This CEO has the most reasonable plan



The salary gap between junior and senior employees in IT companies across India is constantly increasing. At one end of the spectrum, junior employees are barely getting a Rs 2,000 raise in their monthly salary after putting in a lot of effort throughout the year while senior managers are planning to get their next BMW. It is surprising to see that the salaries of freshmen have not increased much in about a decade compared to the senior staff. But you can’t blame companies alone for that. The salary gap is mainly related to the huge supply of engineers every year while the demand for these engineers has not increased proportionately. Also, the majority of engineers lack basic skill sets even after paying for a 4-year engineering degree.

Lack of skills, intense competition, limited opportunities, and education loan lead to ultimate desperation.

Getting a job after graduating from a middle engineering school is in itself a big first step for most young graduates. But they soon realize that salaries are not enough to survive in the big cities after paying rent, transportation and basic personal expenses. For them, the trend is clear – improve skills, keep changing jobs every two years, or start working in multiple places as freelancers and offer their minimum full-time job. Therefore, it is a combination of “overtime” and “quiet resignation” simultaneously for many entry-level employees. For companies, both “overtime” and “quiet take off” are a major challenge for HR teams.

So what should be done?

Avinash Joshi, CEO of NTT India– A global technology company operating in more than 20 countries and regions – in free interaction with Depashis Sarkar, Editor of News18 Tech It shares a different viewpoint regarding what employees and employers should ideally do.

“This is my personal view and it has nothing to do with NTT India. We have to recognize trends like overtime. It is something that is bound to happen. People will probably look to overtime sometimes out of interest and sometimes out of necessity. People will find ways to support themselves,” Joshi said. , I think the key is a conflict of interest.

Emphasizing conflicts of interest, he added, “As long as employees are transparent and there is no conflict of interest, this will become a lot better in terms of how you support each other. It may not be a good idea to do something that is not done transparently. Addressing conflicts of interest is key. More needs to be done. of conversations before policies are formed. If companies were able to figure out a way to deal with conflicts of interest, the conversation would be much easier.”

Speaking about the basic skills that IT employees should develop themselves in, Joshi said, “The good news for India, in my opinion, is that every business is turning into a technology business. As a result, having relevant IT skills will be beneficial. Some will remain. Evergreen skill sets for times to come.This is information security, software-defined service management along with a focus on domain skills for a specific industry that will become important.Having essential technical and business knowledge is critical for future growth.For example, if you are a software developer in The financial or banking sector, gain basic business knowledge of the sector as well as hone technical skills.”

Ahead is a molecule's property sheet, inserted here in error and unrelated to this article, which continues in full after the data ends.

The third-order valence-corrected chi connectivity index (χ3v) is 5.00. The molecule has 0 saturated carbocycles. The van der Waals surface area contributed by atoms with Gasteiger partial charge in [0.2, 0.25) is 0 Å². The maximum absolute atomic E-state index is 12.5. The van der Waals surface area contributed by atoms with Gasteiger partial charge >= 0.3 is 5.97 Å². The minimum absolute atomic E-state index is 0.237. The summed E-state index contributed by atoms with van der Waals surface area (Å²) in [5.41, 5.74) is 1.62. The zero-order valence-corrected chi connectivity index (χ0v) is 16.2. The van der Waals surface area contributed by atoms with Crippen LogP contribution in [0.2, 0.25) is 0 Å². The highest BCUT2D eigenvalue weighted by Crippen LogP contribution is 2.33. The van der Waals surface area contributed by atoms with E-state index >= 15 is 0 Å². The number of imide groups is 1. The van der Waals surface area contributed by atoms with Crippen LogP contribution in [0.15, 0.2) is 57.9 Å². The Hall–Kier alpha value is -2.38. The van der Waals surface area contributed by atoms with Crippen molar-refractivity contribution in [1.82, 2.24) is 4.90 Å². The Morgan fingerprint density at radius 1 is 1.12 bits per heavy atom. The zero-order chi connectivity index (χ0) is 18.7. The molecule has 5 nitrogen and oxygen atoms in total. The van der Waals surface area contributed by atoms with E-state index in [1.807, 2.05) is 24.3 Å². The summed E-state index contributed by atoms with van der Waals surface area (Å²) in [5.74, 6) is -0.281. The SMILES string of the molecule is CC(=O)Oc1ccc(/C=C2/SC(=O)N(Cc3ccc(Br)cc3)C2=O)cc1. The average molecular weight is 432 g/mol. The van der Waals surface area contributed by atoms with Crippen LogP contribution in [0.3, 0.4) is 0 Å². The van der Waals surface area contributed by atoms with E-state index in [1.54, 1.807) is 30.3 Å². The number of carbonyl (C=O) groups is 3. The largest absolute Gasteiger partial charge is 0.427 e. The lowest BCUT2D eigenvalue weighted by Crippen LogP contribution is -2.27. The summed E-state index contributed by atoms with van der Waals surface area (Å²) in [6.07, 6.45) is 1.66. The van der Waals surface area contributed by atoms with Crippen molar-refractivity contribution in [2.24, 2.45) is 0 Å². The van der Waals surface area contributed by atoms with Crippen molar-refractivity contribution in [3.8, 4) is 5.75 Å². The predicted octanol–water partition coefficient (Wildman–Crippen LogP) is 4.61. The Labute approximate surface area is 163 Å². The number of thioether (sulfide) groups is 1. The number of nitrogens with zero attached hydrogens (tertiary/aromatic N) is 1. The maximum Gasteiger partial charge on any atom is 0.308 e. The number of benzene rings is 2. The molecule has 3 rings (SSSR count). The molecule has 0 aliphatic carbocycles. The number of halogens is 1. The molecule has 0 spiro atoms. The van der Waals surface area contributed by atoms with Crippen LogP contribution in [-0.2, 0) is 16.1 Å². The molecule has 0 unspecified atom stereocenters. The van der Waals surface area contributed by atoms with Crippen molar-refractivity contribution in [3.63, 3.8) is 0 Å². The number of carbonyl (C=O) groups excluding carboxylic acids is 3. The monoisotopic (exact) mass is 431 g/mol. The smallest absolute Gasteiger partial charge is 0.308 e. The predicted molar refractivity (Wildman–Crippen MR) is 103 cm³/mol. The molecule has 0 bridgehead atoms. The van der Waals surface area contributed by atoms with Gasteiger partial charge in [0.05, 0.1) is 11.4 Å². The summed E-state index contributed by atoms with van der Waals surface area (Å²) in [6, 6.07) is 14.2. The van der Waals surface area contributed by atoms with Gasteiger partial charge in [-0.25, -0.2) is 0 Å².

The main objective of IT employees should be to stay relevant to the market. “They need to learn, unlearn and learn again to grow. What now appears to be an important skill may not be needed three years later,” he added.

Having said that, he said that no one in the IT industry needs to be overly concerned about changing trends. Existing skills will still be required and there is no indication yet that some roles or skills will soon become redundant. “However, any job that is repetitive in nature, I believe, will become automated. The classic example is that of call centers. He stressed that with the emergence of text-to-speech and other technologies in the picture, the majority of the work is now automated.


“As more and more software is developed, all kinds of testing skills will become important in the future. Software testing along with software management skills are things that no one should underestimate. This is because there will always be a demand for good program managers to drive proficiency in operations,” Joshi added.

Speaking about future plans at NTT India, Joshi said the company is working on expanding its data center. “We already have 12 data centers. Then we build five more. So in total we will have 17 data centers. So our data center capacity will double in the next 24 months. So this is a clear roadmap.”

“From October 1, 2022, NTT and NTT data are merged together as one. So, the infrastructure data center, the communication arm of the NTT group, and the applications arm of the NTT group, which is NTT Data. So the merger will create this large NTT Data company as a brand So, over the next 12 months, you will see that we are doubling both the data center part of it and the IT service part of it, and we offer the same comprehensive end-to-end portfolio to our customers.”

NTT India will recruit and rehabilitate people. Globally, the company invests nearly $3.4 billion in research and development.

“There are some unique solutions that we will eventually bring to market as a result. There will be solutions that address the sustainability sector and market need. So we and our ecosystem partners will be very focused on the sustainability part of the business. We want to become carbon neutral in our operations by 2030 and that We are moving to become carbon neutral across the entire value chain by 2040, so this is a very focused part.”

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